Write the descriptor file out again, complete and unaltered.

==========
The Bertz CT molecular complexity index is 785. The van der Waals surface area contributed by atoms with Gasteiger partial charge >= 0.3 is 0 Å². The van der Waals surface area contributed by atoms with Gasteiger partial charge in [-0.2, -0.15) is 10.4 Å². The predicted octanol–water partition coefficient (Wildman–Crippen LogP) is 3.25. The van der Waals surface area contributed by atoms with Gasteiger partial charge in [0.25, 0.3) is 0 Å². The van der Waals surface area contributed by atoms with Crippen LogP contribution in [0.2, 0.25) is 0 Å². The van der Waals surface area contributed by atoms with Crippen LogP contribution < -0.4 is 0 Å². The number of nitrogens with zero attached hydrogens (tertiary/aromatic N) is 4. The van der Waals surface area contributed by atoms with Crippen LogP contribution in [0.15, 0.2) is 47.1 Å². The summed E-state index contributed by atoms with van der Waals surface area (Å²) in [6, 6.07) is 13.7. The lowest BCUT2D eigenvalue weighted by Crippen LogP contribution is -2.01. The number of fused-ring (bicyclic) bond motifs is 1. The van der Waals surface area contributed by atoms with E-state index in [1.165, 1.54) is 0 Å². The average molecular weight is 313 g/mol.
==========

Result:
The Bertz CT molecular complexity index is 785. The van der Waals surface area contributed by atoms with Gasteiger partial charge >= 0.3 is 0 Å². The van der Waals surface area contributed by atoms with Gasteiger partial charge in [-0.2, -0.15) is 10.4 Å². The predicted octanol–water partition coefficient (Wildman–Crippen LogP) is 3.25. The van der Waals surface area contributed by atoms with Gasteiger partial charge in [0.25, 0.3) is 0 Å². The van der Waals surface area contributed by atoms with Crippen LogP contribution in [0.2, 0.25) is 0 Å². The van der Waals surface area contributed by atoms with Crippen LogP contribution < -0.4 is 0 Å². The number of nitrogens with zero attached hydrogens (tertiary/aromatic N) is 4. The van der Waals surface area contributed by atoms with Crippen LogP contribution in [0.15, 0.2) is 47.1 Å². The summed E-state index contributed by atoms with van der Waals surface area (Å²) in [6, 6.07) is 13.7. The lowest BCUT2D eigenvalue weighted by Crippen LogP contribution is -2.01. The number of fused-ring (bicyclic) bond motifs is 1. The van der Waals surface area contributed by atoms with E-state index in [1.165, 1.54) is 0 Å². The average molecular weight is 313 g/mol.